Oct. 24, 2011: So I watched the entire first season a week ago, and this is a one-shot that the plot bunny's been bouncing around inside my skull since then. I wasn't entirely sure how to bring it about, but tonight's episode "Ka Hakaka Maika'i" gave me that opening. This was written quickly, but with love. None of the characters are mine, more's the pity.
Until the moment it wasn't, the day was perfect.
There had been no new cases, giving the five team members the chance to catch up on some backed up paperwork. For once a welcome occupation. There was coffee that morning, courtesy of Danny, and Malasadas, courtesy of Chin. Music filled the office from the radio, and Kono hummed along to all the songs she knew as the day progressed. Lori was regaled at lunchtime and during their afternoon break with tales of Five-0's escapades, with Chin and Kono telling the stories, interspersed with Danny's comments and waving hand motions as he stressed certain points or reenacted memorable moments. In fact, the day of paperwork was going spectacularly well until Danny came to notice that there was a very curious absence to the merriment. His laughter at one of the cousins' tales faded as he glanced back at the glass walled office and the lonely occupant within, bent over the desk with single-minded purpose and efficiency.
That was the moment. The moment when the perfect day was no longer so.
A twinge of sadness and concern tweaked in Danny's chest. This last case had not been easy for him; a divorced father, murdered, whose kid lived with his Mom most of the time? How could it not become personal after that? Steve had checked in with him afterwards, made sure he was okay, showing his support and understanding in a very Steve-way by inviting him over for beers and steaks. They had watched a baseball game on tv and Danny had yelled for the better part of an hour before Steve told him what had happened. Wo Fat. Mokoto's death. Joe's warning. They had briefly discussed what it could all mean before Steve abruptly stopped talking and turned up the volume on the game, his expression closing and the walls going up in his eyes. Normally Danny would have pushed, but there was something… something so indefinably off that he had quieted instead, and then returned to yelling at the tv. If quiet and normal was what his partner needed right then, then quiet and normal it was.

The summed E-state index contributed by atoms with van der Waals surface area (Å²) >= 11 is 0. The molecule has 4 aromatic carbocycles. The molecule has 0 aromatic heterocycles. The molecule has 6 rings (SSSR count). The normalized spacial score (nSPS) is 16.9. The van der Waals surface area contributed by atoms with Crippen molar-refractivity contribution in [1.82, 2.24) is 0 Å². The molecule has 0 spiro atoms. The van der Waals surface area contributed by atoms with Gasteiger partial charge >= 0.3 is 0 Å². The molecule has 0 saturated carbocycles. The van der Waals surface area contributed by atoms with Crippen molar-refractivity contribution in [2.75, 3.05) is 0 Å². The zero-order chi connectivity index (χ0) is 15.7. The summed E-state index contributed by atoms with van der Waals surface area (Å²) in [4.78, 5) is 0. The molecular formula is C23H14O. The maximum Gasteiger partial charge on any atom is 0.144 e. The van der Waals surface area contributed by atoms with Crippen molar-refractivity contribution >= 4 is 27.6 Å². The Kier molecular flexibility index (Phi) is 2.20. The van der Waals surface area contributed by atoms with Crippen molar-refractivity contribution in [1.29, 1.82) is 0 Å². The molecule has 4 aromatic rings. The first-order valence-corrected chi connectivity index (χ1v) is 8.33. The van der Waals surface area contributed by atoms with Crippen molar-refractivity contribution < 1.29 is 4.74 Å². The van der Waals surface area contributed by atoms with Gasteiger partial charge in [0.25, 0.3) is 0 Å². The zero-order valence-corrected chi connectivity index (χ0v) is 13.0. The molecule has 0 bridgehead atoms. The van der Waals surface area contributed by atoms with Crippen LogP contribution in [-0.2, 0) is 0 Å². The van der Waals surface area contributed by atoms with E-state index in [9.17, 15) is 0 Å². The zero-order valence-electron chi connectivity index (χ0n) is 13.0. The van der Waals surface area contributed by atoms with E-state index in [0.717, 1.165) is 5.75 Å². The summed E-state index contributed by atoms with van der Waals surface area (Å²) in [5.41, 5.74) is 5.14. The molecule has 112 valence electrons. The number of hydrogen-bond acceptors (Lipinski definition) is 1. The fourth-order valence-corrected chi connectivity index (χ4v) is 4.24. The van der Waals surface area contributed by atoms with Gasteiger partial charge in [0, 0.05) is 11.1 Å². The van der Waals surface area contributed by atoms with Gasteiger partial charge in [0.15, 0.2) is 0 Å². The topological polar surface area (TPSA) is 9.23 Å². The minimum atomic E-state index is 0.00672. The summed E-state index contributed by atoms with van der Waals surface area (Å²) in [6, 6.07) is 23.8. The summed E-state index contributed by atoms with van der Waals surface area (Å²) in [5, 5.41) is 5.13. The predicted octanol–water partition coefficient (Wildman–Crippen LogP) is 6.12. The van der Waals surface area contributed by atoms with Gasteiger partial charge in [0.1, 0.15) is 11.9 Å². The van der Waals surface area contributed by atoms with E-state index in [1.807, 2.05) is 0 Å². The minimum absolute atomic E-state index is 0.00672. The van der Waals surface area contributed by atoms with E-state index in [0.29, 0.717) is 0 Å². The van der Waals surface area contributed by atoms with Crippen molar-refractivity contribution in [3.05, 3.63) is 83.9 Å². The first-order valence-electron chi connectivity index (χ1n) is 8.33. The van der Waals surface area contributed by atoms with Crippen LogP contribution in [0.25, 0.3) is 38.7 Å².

Now however, he wasn't so sure.
The afternoon dragged on to early evening, and Steve called an end to the day. There were smiles and waves and "See you tomorrow" 's, and the offices suddenly grew impossibly quiet.
Danny stood at his shut-down desk, quietly observing his tall partner, watching as Steve returned to his own office with a weary walk, running his hands through his hair and dropping his head. He paused by the wide desk, and then slowly picked up a picture frame. Danny knew what was being looked at. He had seen that photo so many times he could recall every detail.
He knocked gently on the open glass door. Steve's eyes were tired as they lifted and saw him, quickly masked by a small smile and a "Hey."
"Hey." Danny leaned on the door frame, arms crossed. "You okay?"
Steve blinked. "Yeah," he said, rounding his desk and straightening the last folder of papers he'd been working on. "I'm fine. Why?"
Danny chewed his lip. "Really?" He nodded, then lifted one hand in a Danny-like gesture. "You're not thinking about yesterday? 'Bout a boy who lost his dad? 'Bout Wo Fat, or Joe, or Mokoto…"
Steve sighed and closed his eyes. Danny paused. For a moment he thought Steve might fly apart from the sudden coiling and uncoiling of tension, but then Steve opened his eyes and there was so much sadness and weariness there that Danny wondered if he should worry more about Steve 'giving up the ghost' than about spontaneous combustion.